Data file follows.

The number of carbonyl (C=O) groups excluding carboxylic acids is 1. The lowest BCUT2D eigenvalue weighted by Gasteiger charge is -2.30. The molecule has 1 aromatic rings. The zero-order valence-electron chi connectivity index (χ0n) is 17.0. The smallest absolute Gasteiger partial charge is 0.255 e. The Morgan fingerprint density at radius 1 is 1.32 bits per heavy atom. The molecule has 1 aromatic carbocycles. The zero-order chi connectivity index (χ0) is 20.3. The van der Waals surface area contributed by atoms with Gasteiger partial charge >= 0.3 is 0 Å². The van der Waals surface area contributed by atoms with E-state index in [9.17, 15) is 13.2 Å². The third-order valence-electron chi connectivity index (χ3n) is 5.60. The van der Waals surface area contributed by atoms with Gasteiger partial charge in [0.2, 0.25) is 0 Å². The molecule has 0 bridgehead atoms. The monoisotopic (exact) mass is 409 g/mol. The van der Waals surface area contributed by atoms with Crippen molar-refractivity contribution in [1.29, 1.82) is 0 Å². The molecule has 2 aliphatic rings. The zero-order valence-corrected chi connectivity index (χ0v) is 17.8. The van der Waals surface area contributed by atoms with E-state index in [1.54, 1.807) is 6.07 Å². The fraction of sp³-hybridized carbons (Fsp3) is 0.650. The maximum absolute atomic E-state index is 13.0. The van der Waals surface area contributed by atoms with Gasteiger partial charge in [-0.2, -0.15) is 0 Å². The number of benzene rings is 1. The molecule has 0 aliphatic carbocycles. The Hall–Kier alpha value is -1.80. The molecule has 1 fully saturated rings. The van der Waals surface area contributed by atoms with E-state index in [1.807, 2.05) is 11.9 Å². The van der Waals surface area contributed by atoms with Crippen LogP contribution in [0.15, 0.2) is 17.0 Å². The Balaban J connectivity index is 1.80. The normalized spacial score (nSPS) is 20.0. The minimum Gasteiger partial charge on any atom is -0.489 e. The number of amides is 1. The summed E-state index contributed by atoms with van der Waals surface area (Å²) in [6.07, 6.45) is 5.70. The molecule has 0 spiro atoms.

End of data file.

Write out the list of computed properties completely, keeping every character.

The number of carbonyl (C=O) groups excluding carboxylic acids is 1. The lowest BCUT2D eigenvalue weighted by Gasteiger charge is -2.30. The molecule has 1 aromatic rings. The zero-order valence-electron chi connectivity index (χ0n) is 17.0. The smallest absolute Gasteiger partial charge is 0.255 e. The Morgan fingerprint density at radius 1 is 1.32 bits per heavy atom. The molecule has 1 aromatic carbocycles. The zero-order chi connectivity index (χ0) is 20.3. The van der Waals surface area contributed by atoms with Gasteiger partial charge >= 0.3 is 0 Å². The van der Waals surface area contributed by atoms with E-state index in [9.17, 15) is 13.2 Å². The third-order valence-electron chi connectivity index (χ3n) is 5.60. The van der Waals surface area contributed by atoms with Gasteiger partial charge in [0.2, 0.25) is 0 Å². The molecule has 0 bridgehead atoms. The monoisotopic (exact) mass is 409 g/mol. The van der Waals surface area contributed by atoms with Crippen molar-refractivity contribution in [1.29, 1.82) is 0 Å². The molecule has 2 aliphatic rings. The zero-order valence-corrected chi connectivity index (χ0v) is 17.8. The van der Waals surface area contributed by atoms with E-state index in [1.54, 1.807) is 6.07 Å². The fraction of sp³-hybridized carbons (Fsp3) is 0.650. The maximum absolute atomic E-state index is 13.0. The van der Waals surface area contributed by atoms with Gasteiger partial charge in [-0.2, -0.15) is 0 Å². The number of benzene rings is 1. The molecule has 0 aliphatic carbocycles. The Hall–Kier alpha value is -1.80. The molecule has 1 fully saturated rings. The van der Waals surface area contributed by atoms with E-state index in [1.807, 2.05) is 11.9 Å². The van der Waals surface area contributed by atoms with Crippen LogP contribution in [0.15, 0.2) is 17.0 Å². The Balaban J connectivity index is 1.80. The normalized spacial score (nSPS) is 20.0. The minimum Gasteiger partial charge on any atom is -0.489 e. The number of amides is 1. The summed E-state index contributed by atoms with van der Waals surface area (Å²) in [6.07, 6.45) is 5.70. The molecule has 0 spiro atoms.